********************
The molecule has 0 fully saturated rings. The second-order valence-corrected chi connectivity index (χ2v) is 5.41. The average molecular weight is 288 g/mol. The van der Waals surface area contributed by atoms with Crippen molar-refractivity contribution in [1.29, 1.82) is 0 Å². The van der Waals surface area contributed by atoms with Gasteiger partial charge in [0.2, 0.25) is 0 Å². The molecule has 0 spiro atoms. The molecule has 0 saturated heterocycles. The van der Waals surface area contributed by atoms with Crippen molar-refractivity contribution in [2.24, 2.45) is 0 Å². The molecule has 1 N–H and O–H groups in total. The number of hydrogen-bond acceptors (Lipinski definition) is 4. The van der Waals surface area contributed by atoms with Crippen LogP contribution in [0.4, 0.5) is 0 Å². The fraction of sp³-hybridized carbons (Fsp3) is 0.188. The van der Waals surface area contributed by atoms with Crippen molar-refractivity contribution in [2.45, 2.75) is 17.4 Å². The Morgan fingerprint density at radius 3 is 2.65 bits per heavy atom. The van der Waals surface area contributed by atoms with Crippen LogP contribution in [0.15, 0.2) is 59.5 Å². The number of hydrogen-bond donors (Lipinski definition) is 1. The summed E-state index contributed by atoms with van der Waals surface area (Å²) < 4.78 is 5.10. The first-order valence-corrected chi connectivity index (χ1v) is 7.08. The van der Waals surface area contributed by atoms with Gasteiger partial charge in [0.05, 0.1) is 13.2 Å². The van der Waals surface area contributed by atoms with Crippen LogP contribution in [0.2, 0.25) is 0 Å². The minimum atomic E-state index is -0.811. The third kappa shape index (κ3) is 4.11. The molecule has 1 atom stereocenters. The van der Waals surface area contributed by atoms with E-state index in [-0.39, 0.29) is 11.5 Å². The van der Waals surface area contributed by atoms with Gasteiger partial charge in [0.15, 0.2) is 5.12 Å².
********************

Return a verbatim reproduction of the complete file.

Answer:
The molecule has 0 fully saturated rings. The second-order valence-corrected chi connectivity index (χ2v) is 5.41. The average molecular weight is 288 g/mol. The van der Waals surface area contributed by atoms with Crippen molar-refractivity contribution in [1.29, 1.82) is 0 Å². The van der Waals surface area contributed by atoms with Gasteiger partial charge in [0.2, 0.25) is 0 Å². The molecule has 0 spiro atoms. The molecule has 0 saturated heterocycles. The van der Waals surface area contributed by atoms with Crippen molar-refractivity contribution in [2.24, 2.45) is 0 Å². The molecule has 1 N–H and O–H groups in total. The number of hydrogen-bond acceptors (Lipinski definition) is 4. The van der Waals surface area contributed by atoms with Crippen LogP contribution in [0.4, 0.5) is 0 Å². The fraction of sp³-hybridized carbons (Fsp3) is 0.188. The van der Waals surface area contributed by atoms with Crippen molar-refractivity contribution in [2.45, 2.75) is 17.4 Å². The Morgan fingerprint density at radius 3 is 2.65 bits per heavy atom. The van der Waals surface area contributed by atoms with Crippen LogP contribution in [0.15, 0.2) is 59.5 Å². The number of hydrogen-bond donors (Lipinski definition) is 1. The summed E-state index contributed by atoms with van der Waals surface area (Å²) < 4.78 is 5.10. The first-order valence-corrected chi connectivity index (χ1v) is 7.08. The van der Waals surface area contributed by atoms with Gasteiger partial charge in [0.05, 0.1) is 13.2 Å². The van der Waals surface area contributed by atoms with Crippen LogP contribution in [0.2, 0.25) is 0 Å². The minimum atomic E-state index is -0.811. The third kappa shape index (κ3) is 4.11. The molecule has 1 atom stereocenters. The van der Waals surface area contributed by atoms with E-state index in [-0.39, 0.29) is 11.5 Å². The van der Waals surface area contributed by atoms with Gasteiger partial charge in [0.15, 0.2) is 5.12 Å².